Most current professionals who serve in an enrollment management leadership capacity likely were trained "on the job," or at professional development events, primarily because credit-bearing credentials, degrees, and other formal programs were nonexistent (Phair 2014). However, that landscape has since changed, and now there are multiple…

  20. Trends & Indicators: Enrollment Period

    ERIC Educational Resources Information Center

    Harney, John O.

    2011-01-01

    Since New England Board of Higher Education (NEBHE) began publishing tables and charts exploring "Trends & Indicators" in New England higher education more than a half-century ago, few figures have grabbed as much attention as college "enrollment" data. These local, state, regional and national data go beyond simple…

  1. The Missing Enrollment Meltdown

    ERIC Educational Resources Information Center

    Dawley, Kathleen; Epstein, Jonathan P.

    2009-01-01

    Shifting economic winds over the past year brought an end to a powerful, healthy wave that many higher education institutions rode successfully in recent years. While the work of college and university enrollment leaders and organizational executive teams is never easy, the recent student demographic spike, the abundance of online admission…

  2. Effects of Declining Enrollments: A New Mexico Study.

    ERIC Educational Resources Information Center

    Davis, Beatrice L.

    Because 66 of New Mexico's 89 public school districts experienced declines in 1981-82 enrollments and most were unable to decrease educational costs at the same rate as their decline in enrollment, the legislature requested a study on effects of declining enrollment and possible adjustments to the school distribution funding formula to cushion…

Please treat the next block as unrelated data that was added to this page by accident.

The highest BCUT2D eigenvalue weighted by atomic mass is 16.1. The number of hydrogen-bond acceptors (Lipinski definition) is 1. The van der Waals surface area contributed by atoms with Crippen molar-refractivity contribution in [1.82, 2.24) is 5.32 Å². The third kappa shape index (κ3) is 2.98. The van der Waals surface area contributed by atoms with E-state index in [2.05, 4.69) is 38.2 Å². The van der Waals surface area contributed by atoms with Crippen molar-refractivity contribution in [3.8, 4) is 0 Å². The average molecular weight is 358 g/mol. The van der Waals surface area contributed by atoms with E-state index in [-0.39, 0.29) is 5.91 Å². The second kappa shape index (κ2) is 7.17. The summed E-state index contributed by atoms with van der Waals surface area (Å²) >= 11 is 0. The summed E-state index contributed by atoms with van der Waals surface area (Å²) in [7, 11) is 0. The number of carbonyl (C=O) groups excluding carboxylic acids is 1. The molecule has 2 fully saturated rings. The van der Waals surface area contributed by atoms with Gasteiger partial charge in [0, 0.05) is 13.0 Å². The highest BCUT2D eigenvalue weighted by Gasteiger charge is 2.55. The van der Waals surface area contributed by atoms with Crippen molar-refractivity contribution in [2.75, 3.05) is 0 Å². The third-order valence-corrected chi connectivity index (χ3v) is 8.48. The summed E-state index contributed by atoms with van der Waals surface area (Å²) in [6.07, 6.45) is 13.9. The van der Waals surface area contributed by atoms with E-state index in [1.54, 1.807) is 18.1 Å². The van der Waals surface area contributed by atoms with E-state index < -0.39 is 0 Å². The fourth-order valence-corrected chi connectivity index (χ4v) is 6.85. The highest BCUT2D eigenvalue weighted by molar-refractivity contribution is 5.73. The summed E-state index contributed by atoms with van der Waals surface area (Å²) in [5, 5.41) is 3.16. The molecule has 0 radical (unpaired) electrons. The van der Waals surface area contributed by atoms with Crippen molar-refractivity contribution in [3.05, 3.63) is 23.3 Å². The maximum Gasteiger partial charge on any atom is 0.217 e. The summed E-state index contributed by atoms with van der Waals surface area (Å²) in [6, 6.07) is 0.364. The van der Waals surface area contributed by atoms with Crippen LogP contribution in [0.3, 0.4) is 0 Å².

3. Fall 2011: Estimated Headcount Enrollment and Pell Grant Trends

    ERIC Educational Resources Information Center

    Mullin, Christopher M.; Phillippe, Kent

    2011-01-01

    After a number of years of enrollment growth at the nation's community colleges, total headcount enrollments leveled off in fall 2011 from the previous year. A collaborative analysis of the American Association of Community Colleges and the National Student Clearinghouse shows an enrollment decrease of almost 1% from fall 2010 to 2011. Despite…

  4. Body mass index and body fat percentage are associated with decreased physical fitness in adolescent and adult female volleyball players

    PubMed Central

    Nikolaidis, Pantelis Theo

    2013-01-01

    Background: The objectives of this study were to examine (a) the prevalence of overweight/obesity, and (b) the relationship between body mass index (BMI), body fat percentage (BF) and physical fitness in adolescent and adult female volleyball players. Materials and Methods: Adolescent (n = 102, aged 15.2 ± 2.0 year) and adult (n = 57, 25.9 ± 5.0 year) players were examined for anthropometric characteristics and body composition, and performed the physical working capacity in heart rate 170 min-1 test, a force-velocity test, the Wingate anaerobic test (WAnT), sit-and-reach test (SAR), handgrip strength test (HST) and countermovement vertical jump (CVJ). Results: Based on international BMI cut-off points, 27.5% (n = 28) of adolescent and 12.3% (n = 7) of adult participants were classified as overweight, with the prevalence of overweight being higher in girls than in women (χ2 = 4.90, P = 0.027). BMI was correlated with BF in both age groups (r = 0.72, P < 0.001 in girls; r = 0.75, P < 0.001 in women). Normal participants had superior certain physical and physiological characteristics than those who were overweight. For instance, normal girls and women had higher mean power during WAnT than their overweight counterparts (P = 0.003 and P = 0.009 respectively). Except for flexibility, BMI and BF were inversely related with physical fitness (e.g., BMI vs. HST r = -0.39, P < 0.001 in girls; BF vs. CVJ r = -0.45, P < 0.001 in women). Conclusion: The findings confirmed the negative effect of overweight and fatness on selected parameters of physical fitness. The prevalence of overweight in adolescent volleyball players was higher than in general population, which was a novel finding, suggesting that proper exercise interventions should be developed to target the excess of body mass in youth volleyball clubs. PMID:23900100